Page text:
Closing Strategies: When Prospects Are Ready to Buy
“I’ve spent 18 months cultivating a relationship with an in-house litigation manager who says all of the right things but we have yet to get a lick of work. I don’t know whether to pull the plug on my efforts or keep buying him lunch . . . .”
After spending many years working with law firms on growth issues, I hear this refrain pretty much all of the time. Characterizing what is at work here as merely a “closing” problem is too simplistic; trying “harder” to persuade a prospect to do something he or she has not yet decided to do generally won’t do the trick. Put another way, “constructive sentiment” alone won’t cause prospects to hire you – something more is generally needed in order to get a prospect to act on sentiment and to actually implement a buying decision.
When lawyers find themselves in these straits I suggest they rely on three strategies best described with the following soundbites: i) Isolate, ii) Find the Movement, iii) Create Accountability
Prospects want and need lawyers to do the thinking for them, but this presumes that you have learned enough about their landscape of responsibility (broadly defined) to form some pretty intelligent opinions about where your firm’s capabilities may fit best. It’s hard for companies to make first-time commitments to law firms around a category of work; conversely, it’s often easier for prospects to respond warmly to a more “surgical strike.” Moreover, prospects are themselves very practical, and any new vendor they’re thinking of using for the first time must reflect a similar practical sensibility and literacy. It’s not very difficult to figure out what legal needs match up well with a full service firm’s substantive capabilities; it’s a bit more challenging, however, to understand the political decision-making landscape of a prospect well enough to isolate the first-time retention decisions that are actually achievable. I encourage lawyers to isolate a specific issue/matter that falls within a particular category of legal work that could be a good starting point for a relationship, and take into account practical concerns weighing on the minds of decision makers about which they learn while building the relationship.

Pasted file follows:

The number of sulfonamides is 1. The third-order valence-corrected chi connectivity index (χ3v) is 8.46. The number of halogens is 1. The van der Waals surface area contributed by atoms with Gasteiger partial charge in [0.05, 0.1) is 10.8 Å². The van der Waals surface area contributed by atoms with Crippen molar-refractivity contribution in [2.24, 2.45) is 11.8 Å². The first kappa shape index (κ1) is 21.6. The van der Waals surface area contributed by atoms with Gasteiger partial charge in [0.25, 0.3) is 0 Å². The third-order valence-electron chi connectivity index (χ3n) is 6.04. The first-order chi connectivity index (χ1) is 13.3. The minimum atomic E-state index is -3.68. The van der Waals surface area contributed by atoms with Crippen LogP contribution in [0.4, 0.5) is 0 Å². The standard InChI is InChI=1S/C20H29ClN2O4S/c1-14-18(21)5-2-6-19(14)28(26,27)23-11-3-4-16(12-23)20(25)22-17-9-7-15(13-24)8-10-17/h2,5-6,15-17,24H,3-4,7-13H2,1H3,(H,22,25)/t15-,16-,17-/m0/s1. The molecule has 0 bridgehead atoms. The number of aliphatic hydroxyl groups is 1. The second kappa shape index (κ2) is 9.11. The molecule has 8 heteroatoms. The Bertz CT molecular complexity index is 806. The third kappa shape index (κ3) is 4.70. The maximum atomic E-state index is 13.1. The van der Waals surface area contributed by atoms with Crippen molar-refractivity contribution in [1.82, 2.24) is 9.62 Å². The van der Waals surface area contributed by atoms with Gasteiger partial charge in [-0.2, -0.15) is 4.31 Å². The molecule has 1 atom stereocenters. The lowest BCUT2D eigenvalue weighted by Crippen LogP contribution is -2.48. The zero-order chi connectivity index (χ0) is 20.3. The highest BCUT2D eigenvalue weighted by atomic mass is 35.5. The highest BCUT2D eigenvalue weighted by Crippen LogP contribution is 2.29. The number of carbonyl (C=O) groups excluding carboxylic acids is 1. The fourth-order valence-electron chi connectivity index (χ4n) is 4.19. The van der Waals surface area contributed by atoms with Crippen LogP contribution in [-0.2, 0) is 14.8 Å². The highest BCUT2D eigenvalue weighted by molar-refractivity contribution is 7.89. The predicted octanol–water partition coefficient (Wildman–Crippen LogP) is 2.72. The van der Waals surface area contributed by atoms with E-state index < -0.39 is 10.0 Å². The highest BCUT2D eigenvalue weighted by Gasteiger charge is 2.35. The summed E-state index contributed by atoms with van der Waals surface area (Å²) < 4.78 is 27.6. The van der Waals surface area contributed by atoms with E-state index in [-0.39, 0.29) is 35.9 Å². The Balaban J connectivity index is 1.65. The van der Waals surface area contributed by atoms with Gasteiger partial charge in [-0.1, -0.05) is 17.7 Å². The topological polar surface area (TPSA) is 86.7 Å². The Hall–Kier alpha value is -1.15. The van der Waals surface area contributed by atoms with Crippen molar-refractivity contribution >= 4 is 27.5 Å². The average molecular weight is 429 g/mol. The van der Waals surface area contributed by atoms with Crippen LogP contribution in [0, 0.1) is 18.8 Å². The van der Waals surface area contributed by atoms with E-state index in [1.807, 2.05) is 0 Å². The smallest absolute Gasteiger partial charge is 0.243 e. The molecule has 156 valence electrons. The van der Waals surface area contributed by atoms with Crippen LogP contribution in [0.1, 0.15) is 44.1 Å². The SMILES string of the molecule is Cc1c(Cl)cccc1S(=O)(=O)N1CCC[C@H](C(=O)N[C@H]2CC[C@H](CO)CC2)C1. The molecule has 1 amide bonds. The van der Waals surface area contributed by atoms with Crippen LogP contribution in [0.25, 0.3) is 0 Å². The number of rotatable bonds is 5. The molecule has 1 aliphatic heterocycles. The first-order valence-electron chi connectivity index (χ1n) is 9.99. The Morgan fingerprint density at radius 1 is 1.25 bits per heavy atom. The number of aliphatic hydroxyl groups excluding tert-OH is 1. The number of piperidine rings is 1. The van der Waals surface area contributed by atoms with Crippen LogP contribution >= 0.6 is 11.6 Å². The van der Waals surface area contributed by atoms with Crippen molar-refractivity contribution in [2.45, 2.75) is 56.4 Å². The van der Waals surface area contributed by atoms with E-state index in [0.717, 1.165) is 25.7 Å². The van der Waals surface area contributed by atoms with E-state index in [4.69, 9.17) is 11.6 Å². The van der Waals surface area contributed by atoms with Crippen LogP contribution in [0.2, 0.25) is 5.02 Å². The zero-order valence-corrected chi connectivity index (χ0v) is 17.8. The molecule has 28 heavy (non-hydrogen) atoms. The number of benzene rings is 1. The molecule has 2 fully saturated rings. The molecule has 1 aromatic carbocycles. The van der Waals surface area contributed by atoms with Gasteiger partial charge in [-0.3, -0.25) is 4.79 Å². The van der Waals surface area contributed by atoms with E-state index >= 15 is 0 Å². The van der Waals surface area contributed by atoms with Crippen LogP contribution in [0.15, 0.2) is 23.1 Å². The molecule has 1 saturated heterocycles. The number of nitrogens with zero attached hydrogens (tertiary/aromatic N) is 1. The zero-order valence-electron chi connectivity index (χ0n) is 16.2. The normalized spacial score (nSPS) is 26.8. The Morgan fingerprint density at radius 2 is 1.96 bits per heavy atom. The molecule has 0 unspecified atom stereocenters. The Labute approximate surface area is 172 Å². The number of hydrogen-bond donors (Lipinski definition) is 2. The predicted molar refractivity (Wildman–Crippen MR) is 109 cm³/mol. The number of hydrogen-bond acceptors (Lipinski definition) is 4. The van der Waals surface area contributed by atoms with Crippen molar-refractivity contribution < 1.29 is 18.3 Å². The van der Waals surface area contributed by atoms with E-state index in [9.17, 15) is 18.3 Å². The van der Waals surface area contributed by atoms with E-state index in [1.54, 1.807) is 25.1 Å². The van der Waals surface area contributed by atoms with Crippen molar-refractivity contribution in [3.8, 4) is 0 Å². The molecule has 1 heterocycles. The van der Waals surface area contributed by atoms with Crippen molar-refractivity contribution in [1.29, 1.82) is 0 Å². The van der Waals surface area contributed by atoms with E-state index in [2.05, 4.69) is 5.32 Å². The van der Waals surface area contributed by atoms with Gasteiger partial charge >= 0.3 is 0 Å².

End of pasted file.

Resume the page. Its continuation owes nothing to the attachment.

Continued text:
Find the Movement: The “Epi-Priorities”
In trying to launch a relationship with a new prospect, you should work hard to find out about the peripheral but nonetheless important managerial priorities of your decision makers. Don’t be afraid to ask the question, “Other than achieving great outcomes on the matters handled by your outside law firms, what less obvious but important priorities do you and others in the department care about . . . ?” These priorities tend to break down into managerial, operational, and process issues that “lay” senior management or the GC is asking the law department to advance – I call these “epi-priorities,” or not-so-obvious priorities. The sweet spot “first matter” opportunity typically reflects a solid match between substantive legal need with legal capability, and an intersection of one or two epi-priorities. Listed below are examples of epi-priorities for which you might look:
Legal Process Improvement
- Other matter management methods
- Shared risk approaches to fees
- Linkage with matter management processes
After Action Review
- Front end operational gaps and failures
- Management of the matter itself
Enterprise Risk Assessment
- Become part of the front end business planning cycle
- Hang out with Marsh, Aon, Wells Fargo, BB&T, Lockton, Willis, or other business insurance risk management consultants
- Combat “event-driven” nature of litigation focused dialogue
- There is no better, quicker or easier way to build up equity with people
- Repositioning the law department to become more consequential within company
- Learning about and advancing career aspirations of persons of consequence (“Where do you want to be in three years?” “What do you want to be doing in 24 months?”)
- The managerial vocabulary of all departments and their performance
- Essential for law departments that need to get more credit for their successes
- What technology and software applications are law departments and their law firms using to become more efficient and effective?
- Litigation management software systems, client dashboards, project management software, etc.
The concept of “accountability” really refers to the point in time when an outside lawyer needs to cash in on the equity accumulated throughout the relationship cultivation process. Relationship building earns you permission to suggest a particular intersection between your law firm’s capabilities and the prospect company’s needs.
“I’d like to share with you some thoughts I have about where we might be able to grow our relationship this year in ways that I think would be beneficial to you. Would you mind grabbing a cup of coffee with me to discuss this at some time when your schedule has cleared out a bit . . . ?”
Yes, you’ve signaled to the prospect that you want to have a business discussion about where it might make sense to work more closely with each other. More importantly, however, you’ve also suggested that whatever great thoughts you have will be supported with specific benefits you believe they will derive from working on the opportunity you’ve “isolated” for them. “I’ve done my homework, we’ve spent time with each other, I’ve shown patience, and I’ve put myself in a position to think actively about where it might make sense to kick off a relationship given my knowledge of both your substantive needs and epi-priorities.”
So get on with it. Capture more new clients in 2016: isolate, find the movement, and inject accountability!